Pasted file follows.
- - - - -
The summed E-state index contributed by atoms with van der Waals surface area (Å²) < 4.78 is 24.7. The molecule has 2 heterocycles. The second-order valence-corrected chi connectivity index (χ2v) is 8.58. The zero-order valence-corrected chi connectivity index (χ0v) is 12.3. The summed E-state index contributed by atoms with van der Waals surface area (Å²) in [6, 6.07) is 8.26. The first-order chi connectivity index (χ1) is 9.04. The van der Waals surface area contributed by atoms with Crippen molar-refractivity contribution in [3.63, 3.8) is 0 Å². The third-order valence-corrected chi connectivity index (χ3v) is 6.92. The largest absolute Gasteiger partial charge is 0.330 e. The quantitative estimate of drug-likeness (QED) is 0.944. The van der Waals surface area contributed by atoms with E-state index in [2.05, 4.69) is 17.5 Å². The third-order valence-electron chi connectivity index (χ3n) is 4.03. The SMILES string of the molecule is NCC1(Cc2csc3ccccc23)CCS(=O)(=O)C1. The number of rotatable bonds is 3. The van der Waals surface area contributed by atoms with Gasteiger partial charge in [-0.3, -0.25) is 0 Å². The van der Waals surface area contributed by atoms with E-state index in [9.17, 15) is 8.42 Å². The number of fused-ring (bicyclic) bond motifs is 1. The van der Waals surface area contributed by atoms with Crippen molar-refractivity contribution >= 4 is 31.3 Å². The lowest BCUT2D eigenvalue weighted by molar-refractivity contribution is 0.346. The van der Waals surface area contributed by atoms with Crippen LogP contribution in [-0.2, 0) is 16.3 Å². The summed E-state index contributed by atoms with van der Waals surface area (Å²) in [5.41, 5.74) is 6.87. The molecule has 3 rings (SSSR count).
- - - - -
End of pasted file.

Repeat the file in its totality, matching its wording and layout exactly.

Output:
The summed E-state index contributed by atoms with van der Waals surface area (Å²) < 4.78 is 24.7. The molecule has 2 heterocycles. The second-order valence-corrected chi connectivity index (χ2v) is 8.58. The zero-order valence-corrected chi connectivity index (χ0v) is 12.3. The summed E-state index contributed by atoms with van der Waals surface area (Å²) in [6, 6.07) is 8.26. The first-order chi connectivity index (χ1) is 9.04. The van der Waals surface area contributed by atoms with Crippen molar-refractivity contribution in [3.63, 3.8) is 0 Å². The third-order valence-corrected chi connectivity index (χ3v) is 6.92. The largest absolute Gasteiger partial charge is 0.330 e. The quantitative estimate of drug-likeness (QED) is 0.944. The van der Waals surface area contributed by atoms with E-state index in [2.05, 4.69) is 17.5 Å². The third-order valence-electron chi connectivity index (χ3n) is 4.03. The SMILES string of the molecule is NCC1(Cc2csc3ccccc23)CCS(=O)(=O)C1. The number of rotatable bonds is 3. The van der Waals surface area contributed by atoms with Gasteiger partial charge in [-0.3, -0.25) is 0 Å². The van der Waals surface area contributed by atoms with E-state index in [9.17, 15) is 8.42 Å². The number of fused-ring (bicyclic) bond motifs is 1. The van der Waals surface area contributed by atoms with Crippen molar-refractivity contribution >= 4 is 31.3 Å². The lowest BCUT2D eigenvalue weighted by molar-refractivity contribution is 0.346. The van der Waals surface area contributed by atoms with Crippen LogP contribution in [-0.2, 0) is 16.3 Å². The summed E-state index contributed by atoms with van der Waals surface area (Å²) in [5.41, 5.74) is 6.87. The molecule has 3 rings (SSSR count).